As Forte tells it, the idea for Last Man on Earth came up early on in a series of days-long meetings he had with Lord and Miller, but was quickly dismissed for being, well, dumb. In fact, the trio had already settled on another idea for a show and were about to run with it—Miller already had his jacket on and was on his way out the door—when someone brought up the Last Man idea one last time.
“I forget who said it, but somebody brought it up again,” he says. “We adjusted one little element of it and the whole season just started pouring out. I don't even remember whose initial idea it was. Probably mine.” (He chuckles at that, obviously kidding.)
The very existence of Last Man on Earth, a very inspired but very non-traditional comedy, is an unlikely one. And that it calls Forte, best remembered for playing fringe weirdos like MacGruber and deplorable racist Hamilton on SNL and a drag queen Jane Krakowski impersonator-lover on 30 Rock, its leading man is even more unlikely.
Chalk it all up to two things: the very specific brand of humor Lord and Miller have built their diverse comedy empire on, and a changing television climate that embraces quirkiness and weirdos more than ever before.
“They have this gift that I don't have,” says Forte about Lord and Miller. It's a talent that shouldn't make any sense at all, that allows Lord and Miller to create such poignant, outlandish comedy aimed at adults like Last Man on Earth and the 21 Jump Street franchise as well as their spectacularly whimsical, kids-friendly animated blockbusters Cloudy With a Chance of Meatballs and The LEGO Movie.
“I have the weirdness part of it,” Forte continues. “I am very set in my way and have my own sensibility. A lot of times it's stuff that a certain smaller section of the population might enjoy, but it's never been a mass appreciation, to be sure. Chris and Phil have this gift of being able to do stuff that doesn't compromise any of the weirdness, but they somehow can make it accessible. Usually you have to sacrifice some of the intelligence of the piece or some of the weirdness to make it translate, but they know how to succeed without doing that.”
It's still remarkable, however, that an actor as interesting as Forte, who honed his eccentric comedy chops in the famed TV funhouse of Studio 8H and most recently starred in a black-and-white Oscar-nominated film from Alexander Payne (Nebraska), finds himself in his first regular TV role since SNL. Not even 10 years ago, his only recourse would have been to star in a broad, laugh track comedy in which he plays a hapless husband with a bitter eye-rolling wife, not on a series like Last Man on Earth that so unabashedly embraces his unusual talents.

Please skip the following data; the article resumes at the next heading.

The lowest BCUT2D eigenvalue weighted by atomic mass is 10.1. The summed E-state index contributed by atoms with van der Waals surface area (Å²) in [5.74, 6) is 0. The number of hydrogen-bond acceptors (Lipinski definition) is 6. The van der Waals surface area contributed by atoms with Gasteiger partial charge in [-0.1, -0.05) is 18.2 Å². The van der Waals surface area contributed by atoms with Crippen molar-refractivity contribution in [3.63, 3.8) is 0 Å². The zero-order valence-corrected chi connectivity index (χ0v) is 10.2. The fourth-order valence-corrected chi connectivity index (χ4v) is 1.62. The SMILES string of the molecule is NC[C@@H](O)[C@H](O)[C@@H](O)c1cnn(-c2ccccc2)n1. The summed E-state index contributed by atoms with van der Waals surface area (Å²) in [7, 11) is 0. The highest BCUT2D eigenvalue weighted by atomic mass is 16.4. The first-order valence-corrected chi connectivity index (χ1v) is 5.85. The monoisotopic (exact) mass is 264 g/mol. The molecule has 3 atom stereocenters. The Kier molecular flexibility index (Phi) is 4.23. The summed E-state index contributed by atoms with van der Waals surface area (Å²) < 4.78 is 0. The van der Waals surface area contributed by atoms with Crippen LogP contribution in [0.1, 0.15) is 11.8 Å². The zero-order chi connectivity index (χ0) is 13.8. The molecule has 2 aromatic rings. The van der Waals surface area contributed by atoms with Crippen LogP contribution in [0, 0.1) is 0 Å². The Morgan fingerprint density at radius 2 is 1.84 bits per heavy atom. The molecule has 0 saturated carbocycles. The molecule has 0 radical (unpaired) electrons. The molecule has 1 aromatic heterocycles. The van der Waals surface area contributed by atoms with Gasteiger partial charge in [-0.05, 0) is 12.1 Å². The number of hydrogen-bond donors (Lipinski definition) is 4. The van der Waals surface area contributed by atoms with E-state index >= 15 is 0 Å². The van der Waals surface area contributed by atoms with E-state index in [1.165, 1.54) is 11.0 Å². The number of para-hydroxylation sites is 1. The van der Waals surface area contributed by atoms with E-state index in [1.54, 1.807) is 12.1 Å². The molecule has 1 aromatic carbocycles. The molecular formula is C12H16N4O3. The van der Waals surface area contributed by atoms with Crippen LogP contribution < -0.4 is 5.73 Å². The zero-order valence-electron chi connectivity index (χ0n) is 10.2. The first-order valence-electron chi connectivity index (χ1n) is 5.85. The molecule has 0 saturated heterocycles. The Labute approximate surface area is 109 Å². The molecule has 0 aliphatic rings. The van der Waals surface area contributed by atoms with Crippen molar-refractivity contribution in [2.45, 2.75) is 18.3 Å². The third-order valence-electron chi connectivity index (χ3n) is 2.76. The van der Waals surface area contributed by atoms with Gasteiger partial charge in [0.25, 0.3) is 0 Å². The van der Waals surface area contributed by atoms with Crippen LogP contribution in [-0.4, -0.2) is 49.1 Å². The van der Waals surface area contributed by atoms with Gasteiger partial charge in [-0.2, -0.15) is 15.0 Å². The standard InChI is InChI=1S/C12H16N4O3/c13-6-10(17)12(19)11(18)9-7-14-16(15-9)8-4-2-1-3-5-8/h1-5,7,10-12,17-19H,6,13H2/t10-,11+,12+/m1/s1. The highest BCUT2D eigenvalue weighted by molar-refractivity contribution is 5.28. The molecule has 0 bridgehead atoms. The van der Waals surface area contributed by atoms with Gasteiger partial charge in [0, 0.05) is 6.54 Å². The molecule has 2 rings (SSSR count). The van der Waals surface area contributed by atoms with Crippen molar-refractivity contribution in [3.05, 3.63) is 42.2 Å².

“It probably would've been a completely different situation if Phil and Chris weren't involved,” Forte stresses. “But they've been doing so well that they can really get behind things and their opinions matter.” But as series creator, Forte was understandably worried at first. “My nightmare scenario was, ‘Oh, Fox is going to make these promises that they want to do something different, but then once we commit to doing it with them, they're just going to make us change it all around.’”
But they didn't. And so we're gifted with Last Man on Earth, Forte's Phil Miller, and a running gag about a toilet pool that may end up being the highlight of TV comedy this year.
What's a toilet pool, you may ask? It's that thing where, when you're the last man on earth and water stops running in your house, you cut a whole in your diving board and start pooping into your pool.
Forte giggles when I bring up the toilet pool. Then, proving the genius of the creative minds behind this show, perfectly sums up why it's more than just cheap poop humor—literally. “The pool situation was a great way to shim going from giving it a go to just giving up,” Forte says. “When you really try to put yourself in that headspace, you realize that there is just so much stuff you wouldn't know how to do.”
“I wouldn't know how to do anything!” he continues. “Even the simplest of things you take for granted. I probably couldn't even start a fire. So trying to guess, for most people, what their steps would be to conquer all of these little problems, this seemed like the appropriate thing for Phil Miller to do: build a toilet pool.”
Toilet pools and margarita pools: how terrifying and how glorious to be the last man on earth.